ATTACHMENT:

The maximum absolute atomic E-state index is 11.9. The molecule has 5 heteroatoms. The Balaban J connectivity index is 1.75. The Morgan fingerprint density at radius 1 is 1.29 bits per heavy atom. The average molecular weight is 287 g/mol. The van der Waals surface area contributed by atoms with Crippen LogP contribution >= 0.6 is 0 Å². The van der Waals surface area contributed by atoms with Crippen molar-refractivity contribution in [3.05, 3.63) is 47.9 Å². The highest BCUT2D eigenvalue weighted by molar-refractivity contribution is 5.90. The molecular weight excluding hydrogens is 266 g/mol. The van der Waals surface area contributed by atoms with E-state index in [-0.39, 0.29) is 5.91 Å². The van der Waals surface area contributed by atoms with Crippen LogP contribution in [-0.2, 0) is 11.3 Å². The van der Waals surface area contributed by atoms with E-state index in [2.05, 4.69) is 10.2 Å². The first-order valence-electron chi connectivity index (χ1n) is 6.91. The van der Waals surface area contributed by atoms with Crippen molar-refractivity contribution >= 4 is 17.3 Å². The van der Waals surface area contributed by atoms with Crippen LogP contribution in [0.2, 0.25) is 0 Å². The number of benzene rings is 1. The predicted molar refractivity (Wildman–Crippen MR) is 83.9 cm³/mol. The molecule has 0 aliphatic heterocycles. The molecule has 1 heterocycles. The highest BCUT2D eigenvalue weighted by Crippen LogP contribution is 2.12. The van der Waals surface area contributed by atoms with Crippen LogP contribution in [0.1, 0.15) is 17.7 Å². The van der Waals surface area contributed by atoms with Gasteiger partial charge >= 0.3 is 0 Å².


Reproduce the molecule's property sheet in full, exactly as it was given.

The maximum absolute atomic E-state index is 11.9. The molecule has 5 heteroatoms. The Balaban J connectivity index is 1.75. The Morgan fingerprint density at radius 1 is 1.29 bits per heavy atom. The average molecular weight is 287 g/mol. The van der Waals surface area contributed by atoms with Crippen LogP contribution >= 0.6 is 0 Å². The van der Waals surface area contributed by atoms with Crippen molar-refractivity contribution in [3.05, 3.63) is 47.9 Å². The highest BCUT2D eigenvalue weighted by molar-refractivity contribution is 5.90. The molecular weight excluding hydrogens is 266 g/mol. The van der Waals surface area contributed by atoms with E-state index in [-0.39, 0.29) is 5.91 Å². The van der Waals surface area contributed by atoms with Crippen LogP contribution in [-0.2, 0) is 11.3 Å². The van der Waals surface area contributed by atoms with E-state index in [2.05, 4.69) is 10.2 Å². The first-order valence-electron chi connectivity index (χ1n) is 6.91. The van der Waals surface area contributed by atoms with Crippen molar-refractivity contribution >= 4 is 17.3 Å². The van der Waals surface area contributed by atoms with Crippen LogP contribution in [0.2, 0.25) is 0 Å². The number of benzene rings is 1. The predicted molar refractivity (Wildman–Crippen MR) is 83.9 cm³/mol. The molecule has 0 aliphatic heterocycles. The molecule has 1 heterocycles. The highest BCUT2D eigenvalue weighted by Crippen LogP contribution is 2.12. The van der Waals surface area contributed by atoms with Crippen LogP contribution in [0.1, 0.15) is 17.7 Å². The van der Waals surface area contributed by atoms with Gasteiger partial charge >= 0.3 is 0 Å².